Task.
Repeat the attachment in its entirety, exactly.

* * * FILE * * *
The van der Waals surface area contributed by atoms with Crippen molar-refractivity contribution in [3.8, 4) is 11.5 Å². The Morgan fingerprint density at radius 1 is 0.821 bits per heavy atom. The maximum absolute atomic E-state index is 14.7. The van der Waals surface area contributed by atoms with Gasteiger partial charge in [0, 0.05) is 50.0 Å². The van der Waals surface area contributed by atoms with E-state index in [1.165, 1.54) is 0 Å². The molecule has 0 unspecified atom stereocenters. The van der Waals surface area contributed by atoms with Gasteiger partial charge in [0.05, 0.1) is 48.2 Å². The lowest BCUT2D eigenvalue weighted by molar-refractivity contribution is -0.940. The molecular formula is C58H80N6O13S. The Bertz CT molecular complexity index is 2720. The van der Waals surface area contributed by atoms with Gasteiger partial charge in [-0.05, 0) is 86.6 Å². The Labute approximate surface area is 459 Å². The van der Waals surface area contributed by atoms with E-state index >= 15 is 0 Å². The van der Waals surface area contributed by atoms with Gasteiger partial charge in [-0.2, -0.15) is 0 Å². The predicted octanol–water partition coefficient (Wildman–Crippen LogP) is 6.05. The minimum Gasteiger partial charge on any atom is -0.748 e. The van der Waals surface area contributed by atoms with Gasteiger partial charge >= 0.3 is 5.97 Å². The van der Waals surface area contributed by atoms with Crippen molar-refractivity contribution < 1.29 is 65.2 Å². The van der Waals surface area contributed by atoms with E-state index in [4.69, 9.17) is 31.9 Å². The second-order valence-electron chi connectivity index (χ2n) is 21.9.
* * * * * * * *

The van der Waals surface area contributed by atoms with Crippen molar-refractivity contribution in [3.8, 4) is 11.5 Å². The Morgan fingerprint density at radius 1 is 0.821 bits per heavy atom. The maximum absolute atomic E-state index is 14.7. The van der Waals surface area contributed by atoms with Gasteiger partial charge in [0, 0.05) is 50.0 Å². The van der Waals surface area contributed by atoms with E-state index in [1.165, 1.54) is 0 Å². The molecule has 0 unspecified atom stereocenters. The van der Waals surface area contributed by atoms with Gasteiger partial charge in [0.05, 0.1) is 48.2 Å². The lowest BCUT2D eigenvalue weighted by molar-refractivity contribution is -0.940. The molecular formula is C58H80N6O13S. The Bertz CT molecular complexity index is 2720. The van der Waals surface area contributed by atoms with Gasteiger partial charge in [-0.05, 0) is 86.6 Å². The Labute approximate surface area is 459 Å². The van der Waals surface area contributed by atoms with E-state index >= 15 is 0 Å². The van der Waals surface area contributed by atoms with Gasteiger partial charge in [-0.2, -0.15) is 0 Å². The predicted octanol–water partition coefficient (Wildman–Crippen LogP) is 6.05. The minimum Gasteiger partial charge on any atom is -0.748 e. The van der Waals surface area contributed by atoms with Gasteiger partial charge >= 0.3 is 5.97 Å². The van der Waals surface area contributed by atoms with Crippen molar-refractivity contribution < 1.29 is 65.2 Å². The van der Waals surface area contributed by atoms with E-state index in [4.69, 9.17) is 31.9 Å². The second-order valence-electron chi connectivity index (χ2n) is 21.9.